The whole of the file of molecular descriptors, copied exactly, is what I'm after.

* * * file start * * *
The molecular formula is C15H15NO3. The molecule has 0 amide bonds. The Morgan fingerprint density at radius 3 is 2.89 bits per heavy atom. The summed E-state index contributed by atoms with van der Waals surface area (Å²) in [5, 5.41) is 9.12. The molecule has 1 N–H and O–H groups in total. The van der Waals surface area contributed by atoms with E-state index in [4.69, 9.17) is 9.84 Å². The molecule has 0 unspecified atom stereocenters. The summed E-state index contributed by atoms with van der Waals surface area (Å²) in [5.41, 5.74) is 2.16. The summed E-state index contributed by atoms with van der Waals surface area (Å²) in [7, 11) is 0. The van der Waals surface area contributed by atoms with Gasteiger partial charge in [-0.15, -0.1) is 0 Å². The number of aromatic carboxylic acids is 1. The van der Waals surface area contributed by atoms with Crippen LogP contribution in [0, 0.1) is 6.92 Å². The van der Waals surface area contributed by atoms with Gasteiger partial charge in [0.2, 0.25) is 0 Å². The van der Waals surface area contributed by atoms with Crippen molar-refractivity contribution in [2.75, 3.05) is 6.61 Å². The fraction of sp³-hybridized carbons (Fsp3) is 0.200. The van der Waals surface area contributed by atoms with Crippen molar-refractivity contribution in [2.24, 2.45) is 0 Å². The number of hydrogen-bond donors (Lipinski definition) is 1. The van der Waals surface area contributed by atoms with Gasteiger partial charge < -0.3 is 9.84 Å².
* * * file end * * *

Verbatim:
The molecular formula is C15H15NO3. The molecule has 0 amide bonds. The Morgan fingerprint density at radius 3 is 2.89 bits per heavy atom. The summed E-state index contributed by atoms with van der Waals surface area (Å²) in [5, 5.41) is 9.12. The molecule has 1 N–H and O–H groups in total. The van der Waals surface area contributed by atoms with E-state index in [4.69, 9.17) is 9.84 Å². The molecule has 0 unspecified atom stereocenters. The summed E-state index contributed by atoms with van der Waals surface area (Å²) in [5.41, 5.74) is 2.16. The summed E-state index contributed by atoms with van der Waals surface area (Å²) in [7, 11) is 0. The van der Waals surface area contributed by atoms with Gasteiger partial charge in [-0.15, -0.1) is 0 Å². The number of aromatic carboxylic acids is 1. The van der Waals surface area contributed by atoms with Crippen LogP contribution in [0, 0.1) is 6.92 Å². The van der Waals surface area contributed by atoms with Gasteiger partial charge in [0.2, 0.25) is 0 Å². The van der Waals surface area contributed by atoms with Crippen molar-refractivity contribution in [2.75, 3.05) is 6.61 Å². The fraction of sp³-hybridized carbons (Fsp3) is 0.200. The van der Waals surface area contributed by atoms with Crippen molar-refractivity contribution in [2.24, 2.45) is 0 Å². The number of hydrogen-bond donors (Lipinski definition) is 1. The van der Waals surface area contributed by atoms with Gasteiger partial charge < -0.3 is 9.84 Å².